Breitweiser added about the contents of the email: “This is a clear example of the difference between how people speak to each other privately compared to what they say publicly.”
Clinton broke with Obama over the legislation Breitweiser lobbied for; her campaign said she would have signed the bill allowing U.S. citizens to sue countries that sponsored terrorism into law.
The Saudi government, through Qorvis Communications, one of its lobbying and public relations firms, responded to questions about the email Tuesday, saying it would not comment on “leaked documents,” but adding that the allegations of government funding are “preposterous and simply defy logic.”
“Saudi Arabia is on the forefront of fighting terrorism in the region and around the world,” the Saudi statement said. “Daesh (an Arabic term for the Islamic State) is a sworn enemy of Saudi Arabia. It has called for the overthrow of the Saudi government and made the gulf kingdom its main target because it is the birthplace of Islam and home to the Two Holy Mosques.”
Noting the military and other actions the Saudi government has taken to fight the Islamic State — including “an aggressive public education and ideological campaign” to discredit the group, the Saudi statement added: “Saudi Arabia has long-maintained that it will thoroughly investigate any reports of funding of terrorist organizations by Saudi citizens or institutions.”
It’s unclear if Clinton actually wrote the email herself or was simply passing along a policy paper that was written by an aide or some other source. The lengthy document is in many respects unlike any of the mostly terse emails from her private email account that have been made public by the State Department. (Some former top U.S. national security experts last week warned that the Russians may seek to “doctor” leaked material, but the Clinton campaign has yet to offer evidence that any of the WikiLeaks emails were forged or tampered with.) And the rest of the positions outlined in the email — such as stepped-up air campaign and arming the Kurds — match closely with Clinton’s publicly stated positions on how to fight ISIS.
Still, the email goes much further than Clinton or President Barack Obama have before in publicly pointing a finger at U.S. allies for funding ISIS. But it does appear to reflect views that have been shared privately by some in the White House. A few months after Clinton sent this email, Vice President Joe Biden was forced to apologize for similar remarks. He told a group of students at Harvard’s Kennedy School of Government that “our allies” contributed to the rise of ISIS.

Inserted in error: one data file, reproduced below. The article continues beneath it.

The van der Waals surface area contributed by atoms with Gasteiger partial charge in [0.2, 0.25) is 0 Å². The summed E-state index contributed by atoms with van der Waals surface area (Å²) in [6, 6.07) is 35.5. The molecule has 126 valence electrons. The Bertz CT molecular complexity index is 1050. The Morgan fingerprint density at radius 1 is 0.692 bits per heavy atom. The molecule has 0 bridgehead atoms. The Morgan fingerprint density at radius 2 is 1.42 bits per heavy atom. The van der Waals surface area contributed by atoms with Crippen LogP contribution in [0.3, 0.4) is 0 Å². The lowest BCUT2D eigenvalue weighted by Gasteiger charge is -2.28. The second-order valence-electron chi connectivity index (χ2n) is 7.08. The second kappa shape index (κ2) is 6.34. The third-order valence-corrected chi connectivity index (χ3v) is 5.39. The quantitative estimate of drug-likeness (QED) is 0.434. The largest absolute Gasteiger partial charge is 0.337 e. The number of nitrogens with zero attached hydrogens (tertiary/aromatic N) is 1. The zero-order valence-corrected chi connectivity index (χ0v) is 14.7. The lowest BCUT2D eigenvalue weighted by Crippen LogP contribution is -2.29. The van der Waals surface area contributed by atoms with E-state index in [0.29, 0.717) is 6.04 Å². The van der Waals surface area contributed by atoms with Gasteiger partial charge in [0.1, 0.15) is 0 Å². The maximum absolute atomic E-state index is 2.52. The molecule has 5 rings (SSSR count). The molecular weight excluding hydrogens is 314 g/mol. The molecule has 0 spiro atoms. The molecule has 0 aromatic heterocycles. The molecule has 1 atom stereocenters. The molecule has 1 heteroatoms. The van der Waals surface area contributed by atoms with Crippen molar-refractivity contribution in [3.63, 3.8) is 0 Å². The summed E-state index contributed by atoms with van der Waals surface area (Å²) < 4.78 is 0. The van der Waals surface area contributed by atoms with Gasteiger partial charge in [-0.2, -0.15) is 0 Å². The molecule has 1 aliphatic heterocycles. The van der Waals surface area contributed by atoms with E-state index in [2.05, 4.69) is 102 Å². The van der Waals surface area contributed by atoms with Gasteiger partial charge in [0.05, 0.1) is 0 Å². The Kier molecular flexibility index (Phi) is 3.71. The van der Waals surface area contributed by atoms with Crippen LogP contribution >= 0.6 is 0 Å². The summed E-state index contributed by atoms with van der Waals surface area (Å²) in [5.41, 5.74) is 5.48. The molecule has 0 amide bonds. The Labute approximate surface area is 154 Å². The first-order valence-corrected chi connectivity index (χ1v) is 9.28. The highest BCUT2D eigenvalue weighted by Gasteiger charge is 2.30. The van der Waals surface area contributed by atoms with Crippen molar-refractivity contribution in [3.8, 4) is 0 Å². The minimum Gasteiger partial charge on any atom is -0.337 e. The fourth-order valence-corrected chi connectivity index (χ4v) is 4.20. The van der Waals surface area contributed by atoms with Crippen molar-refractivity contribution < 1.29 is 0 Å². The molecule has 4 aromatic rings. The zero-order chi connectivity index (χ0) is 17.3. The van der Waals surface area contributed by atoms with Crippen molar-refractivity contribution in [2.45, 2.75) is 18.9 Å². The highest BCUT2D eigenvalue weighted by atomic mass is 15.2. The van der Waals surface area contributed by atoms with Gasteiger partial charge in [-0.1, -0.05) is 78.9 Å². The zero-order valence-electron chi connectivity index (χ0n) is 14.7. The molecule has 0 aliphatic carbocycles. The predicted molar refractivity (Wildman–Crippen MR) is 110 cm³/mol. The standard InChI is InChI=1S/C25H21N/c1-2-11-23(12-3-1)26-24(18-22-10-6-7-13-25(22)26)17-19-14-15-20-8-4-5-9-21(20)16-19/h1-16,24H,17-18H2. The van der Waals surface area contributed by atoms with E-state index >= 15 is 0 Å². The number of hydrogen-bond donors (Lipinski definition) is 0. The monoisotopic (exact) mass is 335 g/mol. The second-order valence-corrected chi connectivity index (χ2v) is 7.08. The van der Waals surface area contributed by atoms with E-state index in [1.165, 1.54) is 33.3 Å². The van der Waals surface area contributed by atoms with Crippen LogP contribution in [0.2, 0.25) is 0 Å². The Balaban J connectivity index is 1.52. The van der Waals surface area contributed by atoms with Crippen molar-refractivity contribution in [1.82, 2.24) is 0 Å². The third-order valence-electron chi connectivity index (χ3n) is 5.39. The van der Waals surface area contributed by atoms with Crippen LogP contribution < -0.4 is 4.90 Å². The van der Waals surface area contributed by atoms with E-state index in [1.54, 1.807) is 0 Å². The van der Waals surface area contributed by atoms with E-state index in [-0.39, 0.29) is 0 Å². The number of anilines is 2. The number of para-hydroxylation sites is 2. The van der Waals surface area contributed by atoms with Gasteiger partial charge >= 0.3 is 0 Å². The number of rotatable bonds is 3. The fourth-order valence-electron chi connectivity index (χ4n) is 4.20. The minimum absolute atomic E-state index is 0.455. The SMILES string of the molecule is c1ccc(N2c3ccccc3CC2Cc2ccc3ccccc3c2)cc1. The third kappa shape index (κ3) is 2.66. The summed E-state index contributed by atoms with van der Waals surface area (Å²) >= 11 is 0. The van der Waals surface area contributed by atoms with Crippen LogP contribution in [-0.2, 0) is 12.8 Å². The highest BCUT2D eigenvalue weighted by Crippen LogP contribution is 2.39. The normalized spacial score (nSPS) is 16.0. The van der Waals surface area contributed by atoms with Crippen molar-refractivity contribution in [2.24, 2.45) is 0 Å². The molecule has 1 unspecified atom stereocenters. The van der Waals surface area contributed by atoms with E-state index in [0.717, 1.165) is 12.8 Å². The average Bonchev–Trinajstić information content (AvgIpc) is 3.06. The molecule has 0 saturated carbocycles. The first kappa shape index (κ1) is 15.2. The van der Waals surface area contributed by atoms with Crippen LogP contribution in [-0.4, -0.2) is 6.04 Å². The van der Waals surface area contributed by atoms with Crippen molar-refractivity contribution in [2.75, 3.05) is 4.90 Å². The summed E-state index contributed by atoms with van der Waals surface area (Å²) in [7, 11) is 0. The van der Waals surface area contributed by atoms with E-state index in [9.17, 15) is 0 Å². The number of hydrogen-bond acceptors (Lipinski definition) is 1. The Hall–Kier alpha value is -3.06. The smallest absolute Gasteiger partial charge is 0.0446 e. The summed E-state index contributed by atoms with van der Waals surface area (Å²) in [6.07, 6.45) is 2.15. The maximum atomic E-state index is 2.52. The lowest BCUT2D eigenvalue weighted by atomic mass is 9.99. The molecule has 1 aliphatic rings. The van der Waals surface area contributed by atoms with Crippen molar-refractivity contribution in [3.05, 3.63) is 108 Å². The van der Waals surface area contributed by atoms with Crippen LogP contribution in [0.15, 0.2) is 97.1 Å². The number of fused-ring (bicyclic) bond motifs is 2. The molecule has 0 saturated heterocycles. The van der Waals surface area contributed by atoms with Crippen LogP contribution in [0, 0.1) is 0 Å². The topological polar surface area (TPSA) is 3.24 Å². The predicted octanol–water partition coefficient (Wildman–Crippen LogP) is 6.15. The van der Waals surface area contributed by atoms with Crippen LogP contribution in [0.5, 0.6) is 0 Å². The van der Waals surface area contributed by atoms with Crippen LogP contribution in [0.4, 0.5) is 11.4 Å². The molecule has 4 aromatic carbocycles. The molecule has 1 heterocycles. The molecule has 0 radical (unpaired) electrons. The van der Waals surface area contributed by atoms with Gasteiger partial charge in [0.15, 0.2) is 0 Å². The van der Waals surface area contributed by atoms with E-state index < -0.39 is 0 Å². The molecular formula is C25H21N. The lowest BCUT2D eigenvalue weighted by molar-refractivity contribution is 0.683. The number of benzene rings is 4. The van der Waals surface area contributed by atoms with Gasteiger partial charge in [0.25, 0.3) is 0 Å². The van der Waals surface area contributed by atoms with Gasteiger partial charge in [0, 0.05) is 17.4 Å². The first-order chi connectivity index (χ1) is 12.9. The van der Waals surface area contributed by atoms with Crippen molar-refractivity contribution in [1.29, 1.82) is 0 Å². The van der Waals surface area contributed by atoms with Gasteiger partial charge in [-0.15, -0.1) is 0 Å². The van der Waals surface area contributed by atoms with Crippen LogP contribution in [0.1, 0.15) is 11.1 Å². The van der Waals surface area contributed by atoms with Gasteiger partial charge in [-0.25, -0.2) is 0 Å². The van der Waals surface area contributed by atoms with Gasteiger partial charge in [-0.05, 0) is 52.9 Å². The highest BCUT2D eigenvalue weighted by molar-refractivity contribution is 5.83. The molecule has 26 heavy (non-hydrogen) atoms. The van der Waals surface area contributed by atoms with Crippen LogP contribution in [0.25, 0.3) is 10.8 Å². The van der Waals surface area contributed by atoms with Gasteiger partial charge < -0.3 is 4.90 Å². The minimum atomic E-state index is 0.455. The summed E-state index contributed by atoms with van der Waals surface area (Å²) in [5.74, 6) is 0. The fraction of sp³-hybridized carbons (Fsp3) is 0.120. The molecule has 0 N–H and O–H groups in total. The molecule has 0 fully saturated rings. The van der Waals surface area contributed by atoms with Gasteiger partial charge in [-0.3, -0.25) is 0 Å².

“The Turks… the Saudis, the Emirates, etc., what were they doing? They were so determined to take down [Syrian President Bashar] Assad and essentially have a proxy Sunni-Shia war, what did they do? They poured hundreds of millions of dollars and tens, thousands of tons of weapons into anyone who would fight against Assad,” Biden said then. (Asked about the content of the Clinton email, White House spokesman Edward Price said: “We’ll decline to comment on purportedly leaked emails.”)
Clinton sent the email to Podesta when he still worked for Obama as counselor. He became Clinton’s campaign chair in January of 2015. Adding to the potential awkwardness for her campaign, Podesta’s brother, Tony Podesta, runs one of Washington’s biggest lobbying firms, which in September 2015 signed a contract to lobby for the Saudi government.
A few weeks later, Tony Podesta held a Clinton campaign fundraiser, attended by John Podesta, and has since been listed as one of the campaign’s chief “bundlers” or premier fundraisers. The Clinton campaign did not return a request for comment about whether the candidate believes it is appropriate to accept campaign donations from someone who has lobbied for a government she believes is sponsoring terrorism. Podesta also did not respond to a request for comment.